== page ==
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Teething Truths and Myths

Teething Truths and Myths

When a baby is teething, a parent wants to do everything possible to relieve the baby's crying and discomfort. There are so many common infant ailments that affect babies, that it can be difficult to tell if teething is causing a particular symptom or not.

One thing that teething does cause is irritability parents of teething infants can attest to that! Your normally happy baby can become very fussy, and it can be hard to calm her. Teething babies often cry for long spells of time, or have problems sleeping or feeding, which only causes more distress.

Another tell-tale sign of teething is constant cheek touching or ear-pulling. As teeth reach the surface, they may cause pain in the ears, face or head. This can be worse when back teeth begin coming in, so if your infant is at the right age for new teeth and is always tugging at her ear or face, it is likely teething. However, if she is spending a lot of time pulling on her ear, you should take her to the doctor to see if it's an ear infection.

Many parents believe that a fever can be caused by teething, but physicians say this is not the case. A fever is caused by an infection or virus, so if your baby has a fever while teething, it's probably due to another cause. It is possible for bacteria to get into the openings where teeth are coming through and cause an infection, which is why a fever may seem to coincide with teething.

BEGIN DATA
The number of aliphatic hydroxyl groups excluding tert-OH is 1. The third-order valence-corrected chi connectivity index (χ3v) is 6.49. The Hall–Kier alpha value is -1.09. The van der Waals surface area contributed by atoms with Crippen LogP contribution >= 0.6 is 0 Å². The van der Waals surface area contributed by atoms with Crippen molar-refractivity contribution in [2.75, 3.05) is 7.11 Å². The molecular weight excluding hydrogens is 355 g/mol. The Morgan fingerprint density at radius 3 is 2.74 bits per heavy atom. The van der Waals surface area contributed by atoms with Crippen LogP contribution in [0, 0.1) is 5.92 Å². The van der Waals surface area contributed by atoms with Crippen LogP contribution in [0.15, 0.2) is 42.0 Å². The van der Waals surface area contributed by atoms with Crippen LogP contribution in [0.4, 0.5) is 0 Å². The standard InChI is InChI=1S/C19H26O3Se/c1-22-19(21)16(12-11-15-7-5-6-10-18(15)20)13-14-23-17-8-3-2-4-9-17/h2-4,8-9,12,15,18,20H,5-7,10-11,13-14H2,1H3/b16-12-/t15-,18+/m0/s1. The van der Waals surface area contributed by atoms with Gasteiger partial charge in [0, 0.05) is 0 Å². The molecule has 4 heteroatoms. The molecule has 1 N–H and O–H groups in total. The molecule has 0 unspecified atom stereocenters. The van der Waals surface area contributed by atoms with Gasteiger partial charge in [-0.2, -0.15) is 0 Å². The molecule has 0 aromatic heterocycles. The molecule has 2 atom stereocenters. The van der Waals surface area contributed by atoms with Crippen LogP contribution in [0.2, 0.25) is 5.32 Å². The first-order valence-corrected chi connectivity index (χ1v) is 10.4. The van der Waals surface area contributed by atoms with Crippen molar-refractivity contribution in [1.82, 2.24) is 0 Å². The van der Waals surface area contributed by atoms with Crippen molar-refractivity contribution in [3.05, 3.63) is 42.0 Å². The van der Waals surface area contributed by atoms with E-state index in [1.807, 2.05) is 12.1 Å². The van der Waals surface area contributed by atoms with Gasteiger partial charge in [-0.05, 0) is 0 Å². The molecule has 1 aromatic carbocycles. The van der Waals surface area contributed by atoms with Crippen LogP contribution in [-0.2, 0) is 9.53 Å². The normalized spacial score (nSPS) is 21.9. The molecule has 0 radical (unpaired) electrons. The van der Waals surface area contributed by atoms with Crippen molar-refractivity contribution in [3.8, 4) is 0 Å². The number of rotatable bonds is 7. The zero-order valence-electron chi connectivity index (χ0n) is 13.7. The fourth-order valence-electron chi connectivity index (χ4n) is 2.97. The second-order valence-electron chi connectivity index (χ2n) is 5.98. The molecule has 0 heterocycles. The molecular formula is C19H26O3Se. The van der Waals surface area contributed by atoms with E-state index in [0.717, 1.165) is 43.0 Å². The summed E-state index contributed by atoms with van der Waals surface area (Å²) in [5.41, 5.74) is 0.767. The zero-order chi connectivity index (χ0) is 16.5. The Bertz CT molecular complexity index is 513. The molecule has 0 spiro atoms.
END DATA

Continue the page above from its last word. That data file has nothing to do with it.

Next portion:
It can be frustrating when an infant stops eating while teething, and it's a common belief that teething causes babies to lose their appetite. Actually, this loss of appetite is not due to any internal cause, but rather discomfort from teething. You might notice your baby avoiding your breast or bottle nipple, but this is due to the pain she is feeling from new teeth, not because she isn't hungry.

Although drooling has long since been said to be a product of teething, it's not the teething itself that is causing the excess saliva. Babies who are teething are constantly chewing and sucking on objects to relieve pain, so any drooling you see is from salivary glands working overtime while your baby chews.

There are a few symptoms that experts are divided on. Certain parents swear that their child had a runnier nose while teething, but many doctors discount this and claim it's caused by bacteria entering the mouth from the hands or toys. Other parents say that their baby had diarrhea while teething, but there are pediatricians who disagree that this is a symptom of teething at all.

Talking to your doctor about your baby's teething symptoms before treating them is always the best way to determine the best course of action. Your infant's physician can determine if child's Tylenol is a viable option, or give you suggestions on how to relieve your baby's pain with over-the-counter teething gels or other remedies.


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